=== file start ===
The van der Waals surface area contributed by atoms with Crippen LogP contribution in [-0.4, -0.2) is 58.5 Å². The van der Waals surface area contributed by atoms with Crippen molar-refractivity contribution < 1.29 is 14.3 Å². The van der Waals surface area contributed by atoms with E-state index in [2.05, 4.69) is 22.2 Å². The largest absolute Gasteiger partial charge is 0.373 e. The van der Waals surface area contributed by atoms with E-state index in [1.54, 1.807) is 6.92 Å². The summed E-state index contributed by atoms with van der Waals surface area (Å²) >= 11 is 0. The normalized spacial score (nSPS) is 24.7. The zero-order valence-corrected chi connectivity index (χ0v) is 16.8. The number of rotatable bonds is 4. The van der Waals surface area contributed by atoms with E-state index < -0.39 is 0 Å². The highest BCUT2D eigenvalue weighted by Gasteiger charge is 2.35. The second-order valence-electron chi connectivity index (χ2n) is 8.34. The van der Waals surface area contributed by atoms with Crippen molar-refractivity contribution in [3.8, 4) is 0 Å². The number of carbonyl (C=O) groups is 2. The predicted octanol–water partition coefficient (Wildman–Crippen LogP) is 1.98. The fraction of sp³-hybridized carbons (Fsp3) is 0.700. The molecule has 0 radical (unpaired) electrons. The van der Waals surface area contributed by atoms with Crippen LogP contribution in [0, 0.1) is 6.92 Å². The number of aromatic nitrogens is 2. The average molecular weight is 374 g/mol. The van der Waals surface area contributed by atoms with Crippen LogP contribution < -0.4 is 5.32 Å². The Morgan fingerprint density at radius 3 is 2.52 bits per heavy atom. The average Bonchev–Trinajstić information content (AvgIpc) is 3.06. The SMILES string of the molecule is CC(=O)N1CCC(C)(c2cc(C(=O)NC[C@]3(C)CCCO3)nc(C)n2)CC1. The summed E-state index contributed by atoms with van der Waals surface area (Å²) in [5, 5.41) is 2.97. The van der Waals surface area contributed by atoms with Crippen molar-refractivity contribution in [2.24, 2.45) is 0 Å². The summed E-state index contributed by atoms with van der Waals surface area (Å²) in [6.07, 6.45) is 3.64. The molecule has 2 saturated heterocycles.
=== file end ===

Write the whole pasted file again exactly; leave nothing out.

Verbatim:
The van der Waals surface area contributed by atoms with Crippen LogP contribution in [-0.4, -0.2) is 58.5 Å². The van der Waals surface area contributed by atoms with Crippen molar-refractivity contribution < 1.29 is 14.3 Å². The van der Waals surface area contributed by atoms with E-state index in [2.05, 4.69) is 22.2 Å². The largest absolute Gasteiger partial charge is 0.373 e. The van der Waals surface area contributed by atoms with E-state index in [1.54, 1.807) is 6.92 Å². The summed E-state index contributed by atoms with van der Waals surface area (Å²) >= 11 is 0. The normalized spacial score (nSPS) is 24.7. The zero-order valence-corrected chi connectivity index (χ0v) is 16.8. The number of rotatable bonds is 4. The van der Waals surface area contributed by atoms with E-state index < -0.39 is 0 Å². The highest BCUT2D eigenvalue weighted by Gasteiger charge is 2.35. The second-order valence-electron chi connectivity index (χ2n) is 8.34. The van der Waals surface area contributed by atoms with Crippen molar-refractivity contribution in [3.8, 4) is 0 Å². The number of carbonyl (C=O) groups is 2. The predicted octanol–water partition coefficient (Wildman–Crippen LogP) is 1.98. The fraction of sp³-hybridized carbons (Fsp3) is 0.700. The molecule has 0 radical (unpaired) electrons. The van der Waals surface area contributed by atoms with Crippen LogP contribution in [0, 0.1) is 6.92 Å². The number of aromatic nitrogens is 2. The average molecular weight is 374 g/mol. The van der Waals surface area contributed by atoms with Crippen LogP contribution < -0.4 is 5.32 Å². The Morgan fingerprint density at radius 3 is 2.52 bits per heavy atom. The average Bonchev–Trinajstić information content (AvgIpc) is 3.06. The SMILES string of the molecule is CC(=O)N1CCC(C)(c2cc(C(=O)NC[C@]3(C)CCCO3)nc(C)n2)CC1. The summed E-state index contributed by atoms with van der Waals surface area (Å²) in [5, 5.41) is 2.97. The van der Waals surface area contributed by atoms with Crippen molar-refractivity contribution in [2.24, 2.45) is 0 Å². The summed E-state index contributed by atoms with van der Waals surface area (Å²) in [6.07, 6.45) is 3.64. The molecule has 2 saturated heterocycles.